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Induction of Apoptosis using Gene Therapy in the Treatment of Cancer

Pratima Chaudhuri (Chattopadhyay), Charu Thapliyal, Pooja Moorarka


Gene therapy is the treatment of a genetic disease through the insertion of normal or genetically altered genes into cells in order to replace or make up for the non-functional or missing genes. A major application of gene therapy is the induction of apoptosis to inhibit metastases or cure cancer. Besides the identification of the target site, the choice of a suitable vector system for gene delivery is also critical for the realization of gene therapy. While ribozyme mediated induction of apoptosis has an advantage of maintaining regulated expression level of the endogenous gene, antisense therapy suffers a disadvantage of destruction of the oligonucleotides by DNase. The use of siRNA, a novel approach in the field of gene therapy, is limited by their degradation in blood and extracellular fluids. This review discusses the problems associated with the application of the established methods for treatment of cancer viz. surgery, chemotherapy, radiotherapy, and laser therapy. Further, the efficacy of the various strategies for the induction of apoptosis via antisense oligonucleotides, ribozyme, siRNA, and adenoviruses, based on clinical trials and experiments on animal models have been evaluated. Despite some success in this field, some challenges regarding the pathogenecity of viral vectors and transfection efficiency of non viral vectors still remains unanswered.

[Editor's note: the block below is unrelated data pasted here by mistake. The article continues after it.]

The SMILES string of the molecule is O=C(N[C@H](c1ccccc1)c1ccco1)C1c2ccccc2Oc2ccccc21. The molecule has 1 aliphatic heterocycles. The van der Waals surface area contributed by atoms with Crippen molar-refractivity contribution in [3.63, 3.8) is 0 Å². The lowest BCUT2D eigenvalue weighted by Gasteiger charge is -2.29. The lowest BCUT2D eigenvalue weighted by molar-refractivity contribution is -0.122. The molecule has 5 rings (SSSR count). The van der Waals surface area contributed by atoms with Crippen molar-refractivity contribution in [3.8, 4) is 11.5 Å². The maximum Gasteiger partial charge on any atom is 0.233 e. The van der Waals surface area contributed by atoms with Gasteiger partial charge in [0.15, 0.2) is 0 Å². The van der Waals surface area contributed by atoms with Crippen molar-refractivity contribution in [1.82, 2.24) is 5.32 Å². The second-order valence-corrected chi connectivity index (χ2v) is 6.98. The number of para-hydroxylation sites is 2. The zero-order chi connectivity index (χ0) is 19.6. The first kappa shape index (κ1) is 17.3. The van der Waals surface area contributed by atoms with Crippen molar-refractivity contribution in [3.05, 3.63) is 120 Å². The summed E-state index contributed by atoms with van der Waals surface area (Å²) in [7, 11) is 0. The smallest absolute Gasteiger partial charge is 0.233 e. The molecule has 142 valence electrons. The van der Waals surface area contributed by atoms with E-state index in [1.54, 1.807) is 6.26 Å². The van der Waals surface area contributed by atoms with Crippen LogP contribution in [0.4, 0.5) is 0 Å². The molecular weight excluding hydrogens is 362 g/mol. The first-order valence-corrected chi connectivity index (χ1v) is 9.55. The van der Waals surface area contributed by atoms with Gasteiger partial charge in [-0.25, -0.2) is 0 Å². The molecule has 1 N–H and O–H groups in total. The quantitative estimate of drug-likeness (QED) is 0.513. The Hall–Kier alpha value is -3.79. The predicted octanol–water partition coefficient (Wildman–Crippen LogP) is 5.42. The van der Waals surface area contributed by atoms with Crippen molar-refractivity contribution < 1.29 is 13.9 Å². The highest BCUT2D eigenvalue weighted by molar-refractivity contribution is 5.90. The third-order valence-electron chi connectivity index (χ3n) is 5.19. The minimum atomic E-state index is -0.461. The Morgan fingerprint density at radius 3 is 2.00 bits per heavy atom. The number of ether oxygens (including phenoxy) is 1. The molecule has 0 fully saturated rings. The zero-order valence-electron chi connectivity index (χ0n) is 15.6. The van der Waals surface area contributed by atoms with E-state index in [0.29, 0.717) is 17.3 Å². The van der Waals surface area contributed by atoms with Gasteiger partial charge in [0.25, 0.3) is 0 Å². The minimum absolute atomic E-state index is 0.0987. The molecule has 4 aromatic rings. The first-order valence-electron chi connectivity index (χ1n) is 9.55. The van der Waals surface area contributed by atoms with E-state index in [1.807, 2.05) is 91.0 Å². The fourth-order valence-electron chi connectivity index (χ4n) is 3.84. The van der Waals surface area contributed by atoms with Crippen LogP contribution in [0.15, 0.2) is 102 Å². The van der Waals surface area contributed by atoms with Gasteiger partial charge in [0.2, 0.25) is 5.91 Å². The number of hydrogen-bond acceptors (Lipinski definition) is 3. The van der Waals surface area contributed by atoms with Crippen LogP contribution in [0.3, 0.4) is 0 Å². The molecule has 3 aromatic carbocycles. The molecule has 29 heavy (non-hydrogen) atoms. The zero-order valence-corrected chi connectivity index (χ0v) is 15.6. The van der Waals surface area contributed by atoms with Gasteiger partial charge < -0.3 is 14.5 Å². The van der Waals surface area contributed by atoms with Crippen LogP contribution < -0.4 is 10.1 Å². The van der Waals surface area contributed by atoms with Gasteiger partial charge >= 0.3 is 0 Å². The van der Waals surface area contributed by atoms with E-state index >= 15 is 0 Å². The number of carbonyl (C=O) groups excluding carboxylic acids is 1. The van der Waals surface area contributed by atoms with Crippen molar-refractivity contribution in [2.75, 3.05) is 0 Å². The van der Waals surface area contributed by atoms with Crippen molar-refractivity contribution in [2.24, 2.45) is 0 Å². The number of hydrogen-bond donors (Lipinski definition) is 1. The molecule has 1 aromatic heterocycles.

Keywords: Gene therapy, apoptosis, antisense oligonucleotides, siRNA, transfection


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